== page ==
20. minstrel
    Offline

    minstrel Leader of the Insquirrelgency Staff Supporter Contributor

    Joined:
    Jul 11, 2010
    Messages:
    8,723
    Likes Received:
    4,821
    Location:
    Near Los Angeles
    I agree with Cog. I also want to emphasize that you don't have to keep referring to them as a group. If you just establish that they're all in the same room, or are all on the same journey, the reader will assume they're all there. Just have one character take the lead and the readers will assume the others are following. Just keep mentioning the others from time to time so the reader remembers they're there. If you concentrate on Harry too much, then fifty pages later Hermione says something, you don't want the reader saying "Hermione? Where did she come from?"
     
  21. Xatron
    Offline

    Xatron Contributing Member

    Joined:
    Jan 30, 2013
    Messages:
    576
    Likes Received:
    6
    What cog said.


    Also, if you read through the first 5 books you should read the 7th as well Yoshiko. It is the best of the series and the only one worth the paper it is printed on.
     
  22. mammamaia
    Offline

    mammamaia nit-picker-in-chief Contributor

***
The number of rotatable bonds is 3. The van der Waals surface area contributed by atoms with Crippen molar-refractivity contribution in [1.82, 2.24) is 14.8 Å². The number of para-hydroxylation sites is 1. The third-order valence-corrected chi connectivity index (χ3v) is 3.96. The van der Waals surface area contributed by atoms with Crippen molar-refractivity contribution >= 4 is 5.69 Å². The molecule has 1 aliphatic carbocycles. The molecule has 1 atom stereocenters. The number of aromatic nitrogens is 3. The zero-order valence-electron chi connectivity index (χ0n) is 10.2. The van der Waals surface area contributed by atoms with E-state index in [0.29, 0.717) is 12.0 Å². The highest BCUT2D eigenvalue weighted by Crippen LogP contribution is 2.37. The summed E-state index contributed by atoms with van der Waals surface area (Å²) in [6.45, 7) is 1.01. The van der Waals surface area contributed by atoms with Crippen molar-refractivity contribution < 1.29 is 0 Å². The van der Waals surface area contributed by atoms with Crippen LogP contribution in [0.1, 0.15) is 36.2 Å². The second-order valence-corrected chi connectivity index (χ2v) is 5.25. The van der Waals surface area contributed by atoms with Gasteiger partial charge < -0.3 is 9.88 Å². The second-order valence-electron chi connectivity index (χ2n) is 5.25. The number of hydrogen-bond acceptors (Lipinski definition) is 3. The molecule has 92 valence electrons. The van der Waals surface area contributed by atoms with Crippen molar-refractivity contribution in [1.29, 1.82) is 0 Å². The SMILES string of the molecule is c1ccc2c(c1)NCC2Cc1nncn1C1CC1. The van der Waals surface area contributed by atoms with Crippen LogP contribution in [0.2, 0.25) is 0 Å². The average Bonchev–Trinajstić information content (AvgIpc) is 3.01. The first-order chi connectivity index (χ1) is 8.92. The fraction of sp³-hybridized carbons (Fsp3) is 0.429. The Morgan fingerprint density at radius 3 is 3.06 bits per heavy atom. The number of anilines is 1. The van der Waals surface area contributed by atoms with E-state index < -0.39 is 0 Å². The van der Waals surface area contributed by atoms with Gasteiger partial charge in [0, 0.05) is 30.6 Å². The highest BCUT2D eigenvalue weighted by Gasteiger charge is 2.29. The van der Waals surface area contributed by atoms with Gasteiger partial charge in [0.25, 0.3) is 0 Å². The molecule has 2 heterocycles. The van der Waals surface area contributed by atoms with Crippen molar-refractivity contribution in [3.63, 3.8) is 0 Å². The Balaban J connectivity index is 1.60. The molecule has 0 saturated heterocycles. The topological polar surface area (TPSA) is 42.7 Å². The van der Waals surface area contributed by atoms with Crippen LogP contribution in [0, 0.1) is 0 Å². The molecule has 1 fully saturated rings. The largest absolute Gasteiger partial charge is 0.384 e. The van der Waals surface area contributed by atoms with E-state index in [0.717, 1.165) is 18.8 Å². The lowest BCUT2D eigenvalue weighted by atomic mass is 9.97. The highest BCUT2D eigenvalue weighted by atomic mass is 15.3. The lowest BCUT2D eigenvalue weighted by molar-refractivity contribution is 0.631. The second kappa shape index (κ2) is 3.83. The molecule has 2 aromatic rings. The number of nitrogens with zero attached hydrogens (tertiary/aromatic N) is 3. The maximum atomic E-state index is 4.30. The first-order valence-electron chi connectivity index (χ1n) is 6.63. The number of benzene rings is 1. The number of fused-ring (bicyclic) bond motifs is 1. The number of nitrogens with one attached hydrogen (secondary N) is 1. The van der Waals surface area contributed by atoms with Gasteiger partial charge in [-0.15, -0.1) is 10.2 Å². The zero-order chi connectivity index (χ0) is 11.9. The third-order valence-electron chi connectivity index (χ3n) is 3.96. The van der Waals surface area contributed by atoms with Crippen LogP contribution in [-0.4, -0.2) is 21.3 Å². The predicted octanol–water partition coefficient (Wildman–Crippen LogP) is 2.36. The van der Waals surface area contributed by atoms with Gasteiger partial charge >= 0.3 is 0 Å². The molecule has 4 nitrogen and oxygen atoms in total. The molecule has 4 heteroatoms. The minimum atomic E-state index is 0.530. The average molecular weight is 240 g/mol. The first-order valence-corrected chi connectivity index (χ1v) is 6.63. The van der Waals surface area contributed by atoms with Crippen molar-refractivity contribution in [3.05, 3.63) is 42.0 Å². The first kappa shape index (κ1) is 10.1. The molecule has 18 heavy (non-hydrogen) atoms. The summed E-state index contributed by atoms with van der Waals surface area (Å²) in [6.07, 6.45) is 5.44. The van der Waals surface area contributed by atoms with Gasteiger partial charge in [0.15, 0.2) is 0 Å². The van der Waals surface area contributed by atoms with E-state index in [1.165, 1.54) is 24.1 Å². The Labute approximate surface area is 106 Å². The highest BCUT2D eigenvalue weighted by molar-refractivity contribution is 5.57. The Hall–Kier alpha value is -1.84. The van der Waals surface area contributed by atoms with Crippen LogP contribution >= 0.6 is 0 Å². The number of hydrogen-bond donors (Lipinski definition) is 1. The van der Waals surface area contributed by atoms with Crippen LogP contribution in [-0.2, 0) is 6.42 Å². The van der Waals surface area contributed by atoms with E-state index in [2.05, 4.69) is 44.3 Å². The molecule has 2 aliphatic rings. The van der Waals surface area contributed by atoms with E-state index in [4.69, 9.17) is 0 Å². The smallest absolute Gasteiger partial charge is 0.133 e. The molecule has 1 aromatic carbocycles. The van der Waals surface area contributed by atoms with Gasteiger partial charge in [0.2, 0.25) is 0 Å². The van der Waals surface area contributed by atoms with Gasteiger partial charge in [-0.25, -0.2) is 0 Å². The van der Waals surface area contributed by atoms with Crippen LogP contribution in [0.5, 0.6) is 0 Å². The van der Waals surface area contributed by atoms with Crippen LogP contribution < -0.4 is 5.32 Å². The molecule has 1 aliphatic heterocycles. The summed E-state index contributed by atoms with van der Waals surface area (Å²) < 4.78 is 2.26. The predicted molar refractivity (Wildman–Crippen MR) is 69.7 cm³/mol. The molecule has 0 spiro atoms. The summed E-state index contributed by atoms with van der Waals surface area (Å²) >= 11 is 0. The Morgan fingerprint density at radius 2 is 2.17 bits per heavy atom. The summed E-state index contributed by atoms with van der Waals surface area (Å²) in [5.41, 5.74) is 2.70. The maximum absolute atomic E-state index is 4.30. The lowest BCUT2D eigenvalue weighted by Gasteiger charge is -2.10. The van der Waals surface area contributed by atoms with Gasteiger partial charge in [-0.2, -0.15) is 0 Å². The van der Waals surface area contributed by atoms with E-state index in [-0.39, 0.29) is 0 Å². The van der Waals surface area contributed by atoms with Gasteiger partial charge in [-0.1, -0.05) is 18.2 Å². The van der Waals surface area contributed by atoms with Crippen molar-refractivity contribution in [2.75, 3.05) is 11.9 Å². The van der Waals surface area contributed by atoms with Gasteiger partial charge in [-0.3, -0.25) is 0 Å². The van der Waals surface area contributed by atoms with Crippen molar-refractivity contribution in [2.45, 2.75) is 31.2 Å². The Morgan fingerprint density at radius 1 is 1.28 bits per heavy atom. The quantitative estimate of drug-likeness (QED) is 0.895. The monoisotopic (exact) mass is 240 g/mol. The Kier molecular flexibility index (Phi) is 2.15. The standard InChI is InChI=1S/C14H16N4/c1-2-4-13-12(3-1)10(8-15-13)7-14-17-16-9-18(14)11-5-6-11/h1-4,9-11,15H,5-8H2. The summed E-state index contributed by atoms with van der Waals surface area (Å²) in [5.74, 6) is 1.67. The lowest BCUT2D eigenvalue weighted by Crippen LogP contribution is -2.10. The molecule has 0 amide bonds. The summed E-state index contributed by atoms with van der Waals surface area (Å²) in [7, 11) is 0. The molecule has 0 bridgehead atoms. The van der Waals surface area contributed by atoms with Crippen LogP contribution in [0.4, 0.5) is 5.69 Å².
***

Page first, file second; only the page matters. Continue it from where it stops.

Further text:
Joined:
    Nov 21, 2006
    Messages:
    19,316
    Likes Received:
    1,014
    Location:
    Coquille, Oregon
    as in:

    tom and his pals went
    joe and the other two
    harry led them into

    and so on.............
     
  23. Sunny1000
    Offline

    Sunny1000 Member

    Joined:
    Apr 29, 2013
    Messages:
    37
    Likes Received:
    1
    You can always split action between them too. If something happens one of them may notice then draw the others' attention to it. For example rather than

    The trio turned at the quiet squeak.

    You could have (just made up names):

    Peter heard the faintest squeak and turned, the others hadn't heard it. Reaching out as silently as he could manage, his fingers brushed Steph's jumper in gentle alert, knowing she would turn to look at him he nodded in the direction of the sound etc etc etc

    So one or two characters can split up what happens in a story, this might help give you more opportunities to write where you can avoid having to use grouping.
     
  24. Yoshiko
    Offline

    Yoshiko Contributing Member Contributor

    Joined:
    Jun 14, 2009
    Messages:
    758
    Likes Received:
    27
    I'll pass. I disliked the series more with each book, hence why I didn't bother with the last two.
     
  25. Cogito
    Offline

    Cogito Former Mod, Retired Supporter Contributor

    Joined:
    May 19, 2007
    Messages:
    35,935
    Likes Received:
    2,043
    Location:
    Massachusetts, USA
    Well-placed dialogue can play a part as well.

    Joe checked his watch. "Yikes! Guys, we gotta run. We're supposed to be at ... in ten minutes."

    Depending on prior context, you might be able to drop the last sentence. You don't need to follow the dialogue with them actually leaving; it's implied.
     

Share This Page